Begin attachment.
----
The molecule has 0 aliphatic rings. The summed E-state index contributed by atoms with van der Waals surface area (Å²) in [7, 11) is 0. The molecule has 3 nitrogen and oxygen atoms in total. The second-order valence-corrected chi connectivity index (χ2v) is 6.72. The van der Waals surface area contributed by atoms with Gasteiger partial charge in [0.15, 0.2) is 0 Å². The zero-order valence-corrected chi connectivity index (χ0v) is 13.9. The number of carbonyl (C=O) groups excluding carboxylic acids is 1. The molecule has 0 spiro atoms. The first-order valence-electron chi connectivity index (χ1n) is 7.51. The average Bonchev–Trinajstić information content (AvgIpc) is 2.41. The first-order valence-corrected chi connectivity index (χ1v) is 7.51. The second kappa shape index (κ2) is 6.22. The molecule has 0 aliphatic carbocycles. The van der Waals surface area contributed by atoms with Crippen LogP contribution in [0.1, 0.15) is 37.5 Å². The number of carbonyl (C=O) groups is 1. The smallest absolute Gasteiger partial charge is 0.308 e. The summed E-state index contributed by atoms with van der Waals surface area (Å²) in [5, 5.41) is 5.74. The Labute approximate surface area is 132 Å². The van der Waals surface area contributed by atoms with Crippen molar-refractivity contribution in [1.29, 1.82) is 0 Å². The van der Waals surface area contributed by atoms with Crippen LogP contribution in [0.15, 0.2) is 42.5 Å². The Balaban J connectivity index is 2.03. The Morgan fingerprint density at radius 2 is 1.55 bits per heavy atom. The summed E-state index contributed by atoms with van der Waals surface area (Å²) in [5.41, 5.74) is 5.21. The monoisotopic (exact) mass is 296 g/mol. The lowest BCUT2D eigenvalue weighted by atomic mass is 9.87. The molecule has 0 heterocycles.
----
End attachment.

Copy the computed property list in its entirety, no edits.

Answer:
The molecule has 0 aliphatic rings. The summed E-state index contributed by atoms with van der Waals surface area (Å²) in [7, 11) is 0. The molecule has 3 nitrogen and oxygen atoms in total. The second-order valence-corrected chi connectivity index (χ2v) is 6.72. The van der Waals surface area contributed by atoms with Gasteiger partial charge in [0.15, 0.2) is 0 Å². The zero-order valence-corrected chi connectivity index (χ0v) is 13.9. The number of carbonyl (C=O) groups excluding carboxylic acids is 1. The molecule has 0 spiro atoms. The first-order valence-electron chi connectivity index (χ1n) is 7.51. The average Bonchev–Trinajstić information content (AvgIpc) is 2.41. The first-order valence-corrected chi connectivity index (χ1v) is 7.51. The second kappa shape index (κ2) is 6.22. The molecule has 0 aliphatic carbocycles. The van der Waals surface area contributed by atoms with Crippen LogP contribution in [0.1, 0.15) is 37.5 Å². The number of carbonyl (C=O) groups is 1. The smallest absolute Gasteiger partial charge is 0.308 e. The summed E-state index contributed by atoms with van der Waals surface area (Å²) in [5, 5.41) is 5.74. The Labute approximate surface area is 132 Å². The van der Waals surface area contributed by atoms with Crippen molar-refractivity contribution in [1.29, 1.82) is 0 Å². The van der Waals surface area contributed by atoms with Crippen LogP contribution in [0.15, 0.2) is 42.5 Å². The Balaban J connectivity index is 2.03. The Morgan fingerprint density at radius 2 is 1.55 bits per heavy atom. The summed E-state index contributed by atoms with van der Waals surface area (Å²) in [5.41, 5.74) is 5.21. The monoisotopic (exact) mass is 296 g/mol. The lowest BCUT2D eigenvalue weighted by atomic mass is 9.87. The molecule has 0 heterocycles.